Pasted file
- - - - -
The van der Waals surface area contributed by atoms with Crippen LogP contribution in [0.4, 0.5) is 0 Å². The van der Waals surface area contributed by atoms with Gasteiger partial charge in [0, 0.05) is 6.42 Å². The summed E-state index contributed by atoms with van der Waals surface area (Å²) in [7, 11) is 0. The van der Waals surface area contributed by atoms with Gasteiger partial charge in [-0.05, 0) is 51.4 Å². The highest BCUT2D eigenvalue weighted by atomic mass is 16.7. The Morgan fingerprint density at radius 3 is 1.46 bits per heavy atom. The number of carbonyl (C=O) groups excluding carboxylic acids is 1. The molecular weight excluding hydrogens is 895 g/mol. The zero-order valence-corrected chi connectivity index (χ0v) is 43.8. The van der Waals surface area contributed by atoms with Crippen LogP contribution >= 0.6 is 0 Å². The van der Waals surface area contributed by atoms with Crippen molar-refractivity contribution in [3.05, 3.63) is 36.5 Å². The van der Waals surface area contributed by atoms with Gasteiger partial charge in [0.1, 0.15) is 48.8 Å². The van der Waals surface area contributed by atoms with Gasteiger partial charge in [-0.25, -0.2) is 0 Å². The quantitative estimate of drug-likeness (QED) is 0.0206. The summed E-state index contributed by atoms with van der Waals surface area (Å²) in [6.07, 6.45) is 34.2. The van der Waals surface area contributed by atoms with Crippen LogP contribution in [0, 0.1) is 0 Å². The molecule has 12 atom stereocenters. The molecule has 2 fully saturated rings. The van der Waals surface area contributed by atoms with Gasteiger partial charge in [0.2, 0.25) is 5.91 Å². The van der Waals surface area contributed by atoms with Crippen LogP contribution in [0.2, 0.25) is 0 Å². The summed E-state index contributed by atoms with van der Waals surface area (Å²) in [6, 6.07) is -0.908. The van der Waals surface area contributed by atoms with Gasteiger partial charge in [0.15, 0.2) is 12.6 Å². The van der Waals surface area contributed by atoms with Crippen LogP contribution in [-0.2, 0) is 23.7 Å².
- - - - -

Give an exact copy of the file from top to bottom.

The van der Waals surface area contributed by atoms with Crippen LogP contribution in [0.4, 0.5) is 0 Å². The van der Waals surface area contributed by atoms with Gasteiger partial charge in [0, 0.05) is 6.42 Å². The summed E-state index contributed by atoms with van der Waals surface area (Å²) in [7, 11) is 0. The van der Waals surface area contributed by atoms with Gasteiger partial charge in [-0.05, 0) is 51.4 Å². The highest BCUT2D eigenvalue weighted by atomic mass is 16.7. The Morgan fingerprint density at radius 3 is 1.46 bits per heavy atom. The number of carbonyl (C=O) groups excluding carboxylic acids is 1. The molecular weight excluding hydrogens is 895 g/mol. The zero-order valence-corrected chi connectivity index (χ0v) is 43.8. The van der Waals surface area contributed by atoms with Crippen LogP contribution >= 0.6 is 0 Å². The van der Waals surface area contributed by atoms with Crippen molar-refractivity contribution in [3.05, 3.63) is 36.5 Å². The van der Waals surface area contributed by atoms with Gasteiger partial charge in [0.1, 0.15) is 48.8 Å². The van der Waals surface area contributed by atoms with Gasteiger partial charge in [-0.25, -0.2) is 0 Å². The quantitative estimate of drug-likeness (QED) is 0.0206. The summed E-state index contributed by atoms with van der Waals surface area (Å²) in [6.07, 6.45) is 34.2. The van der Waals surface area contributed by atoms with Crippen LogP contribution in [0, 0.1) is 0 Å². The molecule has 12 atom stereocenters. The molecule has 2 fully saturated rings. The van der Waals surface area contributed by atoms with Gasteiger partial charge in [0.2, 0.25) is 5.91 Å². The van der Waals surface area contributed by atoms with Crippen LogP contribution in [0.2, 0.25) is 0 Å². The summed E-state index contributed by atoms with van der Waals surface area (Å²) in [6, 6.07) is -0.908. The van der Waals surface area contributed by atoms with Gasteiger partial charge in [0.15, 0.2) is 12.6 Å². The van der Waals surface area contributed by atoms with Crippen LogP contribution in [-0.2, 0) is 23.7 Å².